It’s hard to believe that the bay at Penetanguishene Champlain Wendat Rotary Park was once used as a dumping ground.
“People used it as a dumping ground before we knew better,” says Nicole Jackson, curator of the Penetanguishene Centennial Museum & Archives.
Today, the 90-acre park filled with trails, an amphitheatre, a skateboard park, one of the best splash-pads and playgrounds for kids around — it looks like a scene borrowed from Peter Pan — is filled with people even in the middle of winter.
That’s partly due to a $3.5-million federal and provincial funding infusion to commemorate when Samuel de Champlain landed in Ontario.
On any given day in the spring and summer, the beach at the park is filled with people, geese, gulls, families of ducks, loons, and if you’re patient, the occasional fish jumping. The only danger they face is from children charging at the birds to see them fly away, and the occasional playful dog.
The natural beauty of the waterfront park is also due to the work of the Severn Sound Environmental Association (SSEA).
Through remediation projects started in the 1990s, what was once a bay with water levels so low you could see logs leftover from a long-defunct logging industry, wildlife and fish habitat have been restored, and the lands are regularly cleared of invasive species.
In 1994, more than 60 shipping containers full (4000 m3) of wood debris was removed from a two-hectare area in the south end of the bay in partnership with the town, local community groups, and the federal and provincial governments.
The following year, a drainage channel was rehabilitated, restoring habitat, bringing fish and wildlife back to the bay. Then in 1999 a stormwater watershed was created to deal with stormwater runoff from the town.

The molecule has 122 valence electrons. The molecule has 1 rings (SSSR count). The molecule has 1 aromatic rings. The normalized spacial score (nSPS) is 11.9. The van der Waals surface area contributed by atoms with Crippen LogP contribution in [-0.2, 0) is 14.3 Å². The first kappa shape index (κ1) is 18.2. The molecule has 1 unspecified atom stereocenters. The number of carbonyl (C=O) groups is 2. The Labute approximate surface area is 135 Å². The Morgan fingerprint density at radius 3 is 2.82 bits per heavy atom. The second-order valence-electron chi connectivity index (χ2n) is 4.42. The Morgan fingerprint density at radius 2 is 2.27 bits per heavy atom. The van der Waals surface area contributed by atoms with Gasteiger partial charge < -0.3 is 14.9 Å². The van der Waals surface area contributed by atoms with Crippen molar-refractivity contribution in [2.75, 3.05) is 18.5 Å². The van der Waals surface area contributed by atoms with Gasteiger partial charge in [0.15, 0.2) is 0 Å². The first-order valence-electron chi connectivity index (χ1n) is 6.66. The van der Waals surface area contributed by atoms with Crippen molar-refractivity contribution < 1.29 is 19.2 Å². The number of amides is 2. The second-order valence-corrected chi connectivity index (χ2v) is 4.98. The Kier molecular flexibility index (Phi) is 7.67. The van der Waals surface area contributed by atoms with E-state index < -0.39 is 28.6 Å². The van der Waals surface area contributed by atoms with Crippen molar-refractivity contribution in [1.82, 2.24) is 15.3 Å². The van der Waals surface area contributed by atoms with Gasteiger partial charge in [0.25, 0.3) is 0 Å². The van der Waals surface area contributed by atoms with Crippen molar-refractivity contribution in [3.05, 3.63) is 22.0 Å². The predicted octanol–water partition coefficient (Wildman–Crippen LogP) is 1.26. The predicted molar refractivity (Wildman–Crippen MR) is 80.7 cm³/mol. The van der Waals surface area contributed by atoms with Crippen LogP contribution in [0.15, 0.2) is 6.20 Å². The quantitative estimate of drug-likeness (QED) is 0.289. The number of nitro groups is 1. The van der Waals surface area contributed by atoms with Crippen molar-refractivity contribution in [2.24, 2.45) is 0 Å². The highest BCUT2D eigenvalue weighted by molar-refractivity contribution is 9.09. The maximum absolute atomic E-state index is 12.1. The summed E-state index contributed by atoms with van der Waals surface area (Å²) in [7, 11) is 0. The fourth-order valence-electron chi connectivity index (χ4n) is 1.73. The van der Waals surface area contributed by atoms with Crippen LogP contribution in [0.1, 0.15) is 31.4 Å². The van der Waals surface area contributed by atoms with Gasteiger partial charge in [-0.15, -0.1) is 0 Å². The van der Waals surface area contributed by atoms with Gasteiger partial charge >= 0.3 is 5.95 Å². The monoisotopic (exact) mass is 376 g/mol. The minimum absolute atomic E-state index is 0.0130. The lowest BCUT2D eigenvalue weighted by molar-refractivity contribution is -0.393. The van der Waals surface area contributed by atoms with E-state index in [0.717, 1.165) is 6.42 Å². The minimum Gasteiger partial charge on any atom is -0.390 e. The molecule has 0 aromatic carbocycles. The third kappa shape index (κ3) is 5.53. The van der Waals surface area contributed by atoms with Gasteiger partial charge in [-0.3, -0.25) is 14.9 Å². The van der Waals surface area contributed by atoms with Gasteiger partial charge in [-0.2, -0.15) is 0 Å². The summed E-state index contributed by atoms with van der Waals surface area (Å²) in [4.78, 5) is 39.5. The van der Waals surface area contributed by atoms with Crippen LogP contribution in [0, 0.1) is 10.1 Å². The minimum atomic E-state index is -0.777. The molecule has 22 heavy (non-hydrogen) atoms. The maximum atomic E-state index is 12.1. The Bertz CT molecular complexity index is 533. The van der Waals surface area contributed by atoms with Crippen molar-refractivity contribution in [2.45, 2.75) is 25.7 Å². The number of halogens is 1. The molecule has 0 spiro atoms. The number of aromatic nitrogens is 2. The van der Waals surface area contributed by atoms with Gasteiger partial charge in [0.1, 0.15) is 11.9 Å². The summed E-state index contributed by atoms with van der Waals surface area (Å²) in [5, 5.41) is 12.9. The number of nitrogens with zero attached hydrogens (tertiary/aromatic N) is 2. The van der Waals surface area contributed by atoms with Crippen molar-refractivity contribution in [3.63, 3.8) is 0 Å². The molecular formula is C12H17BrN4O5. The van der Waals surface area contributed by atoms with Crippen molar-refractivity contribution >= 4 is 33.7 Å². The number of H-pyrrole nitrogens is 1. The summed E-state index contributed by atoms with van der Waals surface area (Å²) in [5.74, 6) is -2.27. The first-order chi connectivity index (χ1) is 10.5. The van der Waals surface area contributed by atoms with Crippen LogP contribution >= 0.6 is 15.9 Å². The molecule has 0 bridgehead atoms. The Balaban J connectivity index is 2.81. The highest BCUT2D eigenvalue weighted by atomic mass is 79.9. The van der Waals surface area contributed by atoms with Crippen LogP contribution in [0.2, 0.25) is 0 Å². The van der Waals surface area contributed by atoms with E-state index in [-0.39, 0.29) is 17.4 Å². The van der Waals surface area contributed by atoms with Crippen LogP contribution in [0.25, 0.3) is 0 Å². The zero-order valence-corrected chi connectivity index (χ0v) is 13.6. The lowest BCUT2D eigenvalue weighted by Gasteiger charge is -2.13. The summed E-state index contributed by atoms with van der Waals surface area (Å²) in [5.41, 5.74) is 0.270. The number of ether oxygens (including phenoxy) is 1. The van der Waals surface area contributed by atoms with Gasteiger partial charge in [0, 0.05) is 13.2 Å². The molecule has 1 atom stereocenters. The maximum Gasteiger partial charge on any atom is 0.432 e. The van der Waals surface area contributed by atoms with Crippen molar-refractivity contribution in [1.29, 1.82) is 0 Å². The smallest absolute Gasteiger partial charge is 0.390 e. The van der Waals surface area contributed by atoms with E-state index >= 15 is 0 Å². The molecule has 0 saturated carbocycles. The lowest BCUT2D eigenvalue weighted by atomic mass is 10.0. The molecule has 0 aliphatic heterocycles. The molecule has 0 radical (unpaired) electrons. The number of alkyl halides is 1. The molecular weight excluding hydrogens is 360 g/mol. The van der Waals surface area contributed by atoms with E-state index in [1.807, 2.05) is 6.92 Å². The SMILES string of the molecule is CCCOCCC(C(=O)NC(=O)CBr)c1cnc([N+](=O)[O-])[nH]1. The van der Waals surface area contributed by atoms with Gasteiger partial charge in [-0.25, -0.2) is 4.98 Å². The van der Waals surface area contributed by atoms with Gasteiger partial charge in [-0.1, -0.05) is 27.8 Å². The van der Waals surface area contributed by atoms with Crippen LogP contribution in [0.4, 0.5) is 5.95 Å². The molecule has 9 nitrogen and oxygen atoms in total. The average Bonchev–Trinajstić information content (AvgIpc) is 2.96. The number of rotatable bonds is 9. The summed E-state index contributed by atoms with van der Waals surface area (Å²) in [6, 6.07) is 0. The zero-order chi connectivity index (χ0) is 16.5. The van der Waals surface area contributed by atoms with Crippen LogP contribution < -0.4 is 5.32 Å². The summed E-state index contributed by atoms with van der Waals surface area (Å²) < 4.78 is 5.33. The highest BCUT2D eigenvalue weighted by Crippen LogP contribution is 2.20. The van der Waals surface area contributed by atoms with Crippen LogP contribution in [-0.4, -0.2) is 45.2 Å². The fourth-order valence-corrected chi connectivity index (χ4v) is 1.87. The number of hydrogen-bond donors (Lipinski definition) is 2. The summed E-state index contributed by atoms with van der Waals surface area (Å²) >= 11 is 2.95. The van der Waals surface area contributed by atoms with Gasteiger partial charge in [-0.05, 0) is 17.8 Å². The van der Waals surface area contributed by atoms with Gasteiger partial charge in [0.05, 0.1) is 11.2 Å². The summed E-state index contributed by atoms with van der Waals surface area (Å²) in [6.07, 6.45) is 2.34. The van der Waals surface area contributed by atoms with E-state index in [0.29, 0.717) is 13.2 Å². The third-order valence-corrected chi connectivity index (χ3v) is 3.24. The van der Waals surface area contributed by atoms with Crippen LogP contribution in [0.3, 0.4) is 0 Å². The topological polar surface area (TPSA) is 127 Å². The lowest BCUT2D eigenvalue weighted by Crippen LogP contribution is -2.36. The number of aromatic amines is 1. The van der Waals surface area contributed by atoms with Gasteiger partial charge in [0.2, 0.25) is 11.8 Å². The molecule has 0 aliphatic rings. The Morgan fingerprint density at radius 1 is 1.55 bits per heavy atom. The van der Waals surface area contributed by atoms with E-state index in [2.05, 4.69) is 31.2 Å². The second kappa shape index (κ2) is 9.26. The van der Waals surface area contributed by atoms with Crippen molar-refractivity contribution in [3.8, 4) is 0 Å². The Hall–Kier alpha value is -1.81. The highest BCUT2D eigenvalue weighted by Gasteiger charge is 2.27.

“It was a concerted effort by a lot of different groups and it has resulted in significant habitat and environmental benefit,” says SSEA wetlands & habitat biologist Michelle Hudolin.
For Hudolin, the benefits of the project go beyond coastal water quality, fish and wildlife habitat restoration, and reducing park maintenance through the establishment of natural habitat. Public participation has been significant.
Increasing awareness of the project for residents and visitors is important for environmental education, says Hudolin.
What is now known as Champlain Wendat Rotary Park was created in 2015 to international interest to celebrate 400 years of Franco-Ontarian history.
“Just because it’s 400 years of francophone history, doesn’t mean it’s just francophone history.
The Wendat were here then,” says Jackson.
Jackson regularly starts walking tours of the park at the Circle of Nations – an area devoted to honouring the Wendat, and she takes pride in ensuring people understand the land and its first peoples.
“People think of the Wendat as Huron, but that’s a French word referring to a boar’s head,” explains Jackson, noting that educating the public about the rich cultural history of the area is one of the best parts of her job.
It’s one of the reasons that the point and the statue of “The Meeting” — a sculpture commemorating the meeting of Samuel de Champlain and Chief Aenon is important.
“It shows them as equals,” says Jackson, highlighting that this is not the case in many other artistic impressions of that historic moment.
For Jackson, she likes the point because it’s fully accessible.
“I love to see so many people walking around, appreciating the area and soaking in the history,” Jackson says. “It’s right on the bay and the bay’s gorgeous as well.”